Goulds Water Technology (GWT) announced its Q2...
The city of Zachary, La., installed a new AMR Drive-By System in 2003 that earned them an international award presented by Public Technology, Inc for 2003 Solutions Winner, Small Energy Category. The award is designed to highlight technology implementations at the local government level aimed at improving governance and service delivery in their jurisdiction.
The project was driven by a group of city officials and utility management who mounted a citywide effort to improve their city’s water and gas metering.
“Chris Davezac, our utilities director, and myself started about five years ago to work on finding replacement meters," said Stephen Nunnery, Zachary's chief administrator. "We discussed and asked for quotes from some of the largest meter manufacturers including our present supplier, Master Meter. We had a full list of features and benefits for the city that we needed in the water and gas system.”
The list included;
Both Davezac and Nunnery investigated other utility locations, and also researched technology advances with major manufacturers and suppliers to understand product offerings and advantages. Driven by Zachary’s advancement to the second fastest growth community in Louisiana, they knew that they needed a system that could expand rapidly without any complex technology issues.
As the request for a bid moved forward, the City Council support was helpful. 6,000 Master Meter DIALOG 3G Wireless RF AMR water meters and 3,000 gas meters equipped with Master Meter Universal AMR compatible radios were selected and purchased for the city wide network from Master Meter, Inc.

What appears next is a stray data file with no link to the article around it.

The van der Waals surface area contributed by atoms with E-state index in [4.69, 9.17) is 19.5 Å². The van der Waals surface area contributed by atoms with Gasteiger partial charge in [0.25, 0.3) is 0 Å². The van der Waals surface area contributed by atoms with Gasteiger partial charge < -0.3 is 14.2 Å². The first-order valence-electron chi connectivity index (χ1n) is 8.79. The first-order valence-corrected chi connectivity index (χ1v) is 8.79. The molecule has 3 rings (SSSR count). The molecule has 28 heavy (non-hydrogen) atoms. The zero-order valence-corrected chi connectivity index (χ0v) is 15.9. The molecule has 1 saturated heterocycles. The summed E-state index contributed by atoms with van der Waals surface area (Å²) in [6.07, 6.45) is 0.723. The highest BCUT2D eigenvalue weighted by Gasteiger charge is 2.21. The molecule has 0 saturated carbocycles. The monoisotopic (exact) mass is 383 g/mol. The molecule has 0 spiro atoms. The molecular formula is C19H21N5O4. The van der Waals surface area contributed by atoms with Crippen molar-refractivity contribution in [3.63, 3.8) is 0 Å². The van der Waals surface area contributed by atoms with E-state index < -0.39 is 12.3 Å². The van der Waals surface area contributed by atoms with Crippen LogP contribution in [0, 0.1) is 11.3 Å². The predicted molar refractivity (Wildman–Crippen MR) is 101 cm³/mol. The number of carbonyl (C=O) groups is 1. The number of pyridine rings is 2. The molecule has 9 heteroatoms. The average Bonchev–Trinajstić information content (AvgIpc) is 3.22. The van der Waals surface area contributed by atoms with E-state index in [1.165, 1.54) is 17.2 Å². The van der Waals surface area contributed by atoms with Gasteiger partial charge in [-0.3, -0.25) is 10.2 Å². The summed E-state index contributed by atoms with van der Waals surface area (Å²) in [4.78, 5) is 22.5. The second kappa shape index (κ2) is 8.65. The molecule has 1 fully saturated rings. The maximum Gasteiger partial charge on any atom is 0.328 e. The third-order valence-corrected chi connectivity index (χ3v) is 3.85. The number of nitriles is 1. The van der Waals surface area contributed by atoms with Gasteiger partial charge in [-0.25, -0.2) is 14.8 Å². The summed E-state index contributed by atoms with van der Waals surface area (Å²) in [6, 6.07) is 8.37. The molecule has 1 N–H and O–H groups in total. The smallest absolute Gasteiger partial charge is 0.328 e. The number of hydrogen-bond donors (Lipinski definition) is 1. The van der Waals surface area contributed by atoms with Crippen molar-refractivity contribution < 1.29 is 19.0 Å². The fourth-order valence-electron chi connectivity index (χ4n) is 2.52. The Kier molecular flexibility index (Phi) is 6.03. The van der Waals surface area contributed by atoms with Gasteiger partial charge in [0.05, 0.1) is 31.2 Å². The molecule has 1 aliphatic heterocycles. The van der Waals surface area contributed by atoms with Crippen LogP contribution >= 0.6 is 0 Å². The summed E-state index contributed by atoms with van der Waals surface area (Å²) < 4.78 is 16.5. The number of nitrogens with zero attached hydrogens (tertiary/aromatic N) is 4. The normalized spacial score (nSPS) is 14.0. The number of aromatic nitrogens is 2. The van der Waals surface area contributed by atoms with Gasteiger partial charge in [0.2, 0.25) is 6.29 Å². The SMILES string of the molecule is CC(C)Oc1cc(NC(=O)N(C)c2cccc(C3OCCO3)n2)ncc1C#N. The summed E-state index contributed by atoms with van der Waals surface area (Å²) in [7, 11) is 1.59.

The water meters have a DIALOG 3G Wireless RF radio permanently sealed in the register with its antenna requiring no external wires, and powered by lithium batteries with an average 10-year plus life. The meter self activates after the first cubic foot of water passes through and is pre-programmed at the factory to install like a standard water meter.
After the DIALOG 3G starts by itself, it is read from the utility truck driving down the street and the data is transferred to the billing software that the City of Zachary uses. An added bonus in terms of safety features is that dogs and the weather do not have any affect on the reading. The drive-by feature allows the meter reader to remain in a city vehicle, protected from the unpredictable nuisances outside.
Davezac had his staff put the system in place to understand how it was installed and so that they would have the product expertise in their own group.
“No surprises for the future of the system,” said Davezac.
All of the issues that Zachary’s program had addressed were realized with the installation of the new system. There have been 5,870 water meters and 3,210 gas meters installed since the project started in mid-October 2003, and there is a noticeable difference in the number of water leaks from both residents and the city. These efficiencies have created less system water loss and with the more accurate DIALOG 3G Zachary has found that the meter recorded use of water has increased, thus creating more billable revenue.
Before the city started the project, there were four billing cycles and it took approximately two to three people a week to read just the older water meters. This summer the city will convert to two billing cycles with one person doing the reading for both water and gas one day per cycle.
The use of the new technology is a double win as the city receives funding because the data is more accurately collected and the actual read time is cut in half.
Everyone agrees that the program is going very well, and could not have been funded without the support of the Zachary City Council.
The hard upfront work and continued follow through of Davezac and Nunnery are what has sustained the program.
The combination of the technology, a funding blessing for being more effective, a long-term labor savings and revenue increase with the utility and municipal team that has made this happen will continue to pay off for the city of Zachary for years to come.